And let me be clear: this movie is not fun to watch. It's a heavy, heavy movie that deals with a very dark subject matter. I don't think I will ever rewatch this movie. When I said Schindler's List was a part of the movies it feels like, this is what I meant. It tackles a very dark and gross part of humanity that is not fun to watch. It's uncomfortable and disgusting, but not in a good way at all. For some people, that will work. There are people that will appreciate this aspect of the movie. For me, however, it was the biggest problem in the film.
Near the middle of the movie, it also gets very repetitive. Eloise continues to visit the 60s and experience the same things. She keeps having these visions of ghosts. There are multiple freak-out scenes that involve some kind of supernatural psychological element. This cycle repeats itself probably four or five times, and it got boring after a while. Now, this is all changed in the third act, which totally embraces the weird side of this movie.
The movie also is much more focused on what happened in the 60s. Probably a third of the film takes place in the 60s while the other two thirds takes place during the present, but the 60s is the main plot of the movie. And since there is so much focus on the 60s, the characters in the present are very underdeveloped. There is one character, Jocasta, that acts as a stereotype of the popular mean girl. Besides that, I found none of the modern day characters to be interesting.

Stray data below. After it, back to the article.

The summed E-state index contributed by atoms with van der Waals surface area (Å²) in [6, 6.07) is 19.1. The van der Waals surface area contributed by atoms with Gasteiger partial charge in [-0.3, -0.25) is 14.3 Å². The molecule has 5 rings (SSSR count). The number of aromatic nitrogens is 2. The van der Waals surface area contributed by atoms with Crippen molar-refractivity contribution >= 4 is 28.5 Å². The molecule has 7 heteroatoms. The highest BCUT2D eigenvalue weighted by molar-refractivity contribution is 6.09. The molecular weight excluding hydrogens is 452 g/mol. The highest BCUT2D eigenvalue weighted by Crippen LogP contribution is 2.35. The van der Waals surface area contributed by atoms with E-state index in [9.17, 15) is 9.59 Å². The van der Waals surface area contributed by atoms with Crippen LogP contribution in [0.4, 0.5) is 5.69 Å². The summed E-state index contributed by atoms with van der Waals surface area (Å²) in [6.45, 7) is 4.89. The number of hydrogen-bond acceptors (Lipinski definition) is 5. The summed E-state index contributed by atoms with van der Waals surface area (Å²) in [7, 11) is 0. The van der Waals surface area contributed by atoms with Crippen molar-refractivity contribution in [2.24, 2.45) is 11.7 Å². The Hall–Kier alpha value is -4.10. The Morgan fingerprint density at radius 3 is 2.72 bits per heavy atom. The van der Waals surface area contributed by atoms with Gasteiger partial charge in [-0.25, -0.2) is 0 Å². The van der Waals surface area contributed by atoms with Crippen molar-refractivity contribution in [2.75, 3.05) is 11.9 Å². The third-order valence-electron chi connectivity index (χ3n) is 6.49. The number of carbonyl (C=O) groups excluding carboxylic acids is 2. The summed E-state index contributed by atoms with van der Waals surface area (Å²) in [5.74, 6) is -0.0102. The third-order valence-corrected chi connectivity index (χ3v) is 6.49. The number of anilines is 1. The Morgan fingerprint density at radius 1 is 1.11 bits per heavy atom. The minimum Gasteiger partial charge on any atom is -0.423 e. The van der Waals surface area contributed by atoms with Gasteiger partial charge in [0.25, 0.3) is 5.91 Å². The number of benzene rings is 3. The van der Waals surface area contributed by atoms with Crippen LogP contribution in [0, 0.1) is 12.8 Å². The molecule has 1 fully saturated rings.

The film also kind of tosses logic in the trash. There are several major plot holes that are just left wide open. Certain characters say things in a very vague way so that other characters can be suspicious of them. There are obvious solutions to certain problems, but the characters avoid taking the easy road so that the story can progress. My main complaint with this aspect is the way that the central murder is handled. The twist involving the murder doesn't really make any sense at all.
Finally, because of the nature of the story, this film's structure is very wonky. The first half-hour of the movie is Eloise's life. The next twenty minutes or so is the first 60s flashback. Then it cuts between Eloise's life and the 60s. And I just think that it doesn't work as well as the filmmakers intended. It can feel like you are riding a very bumpy road because of the way that they structure the story.
Should you see Last Night in Soho?
For most general audiences: No. If you enjoy artsy, more experimental films, then check this movie out. If you are the average movie-goer like most people, your ten bucks are better spent somewhere else than on a ticket for Last Night in Soho.
Analogy and Final Score
Last Night in Soho is like a new meal. The kitchen attempts to make a new recipe and new meal to serve to customers. They throw in chicken, salt, applesauce, and bagels. Somehow, it works. But then they add more: yogurt, milk, syrup, steak, etc. And it just goes out of control and becomes gross.
Last Night in Soho is a mixture that works at the beginning, but falls apart when it veers into a bananas story that doesn't make sense and is too dark for me.
I have to go Sour here. Age range is 18+.
SWEET N' SOUR SCALE
Sweet (Great) Savory (Good)
"Last Night in Soho"
Fun Factor: 4.5/10
Directed by Edgar Wright
Rated R for nightmarish imagery, major sexual content, extremely disturbing themes, language, moderate violence, thematic elements
Released on October 29, 2021
1 hour and 56 minutes
Thomasin McKenzie as Eloise Turner
Anya Taylor-Joy as Sandie
Matt Smith as Jack
Terence Stamp as the Old Man
Michael Ajao as John
Diana Rigg as Ms. Collins
Rita Tushingham as Peggy Turner
Synnøve Karlsen as Jocasta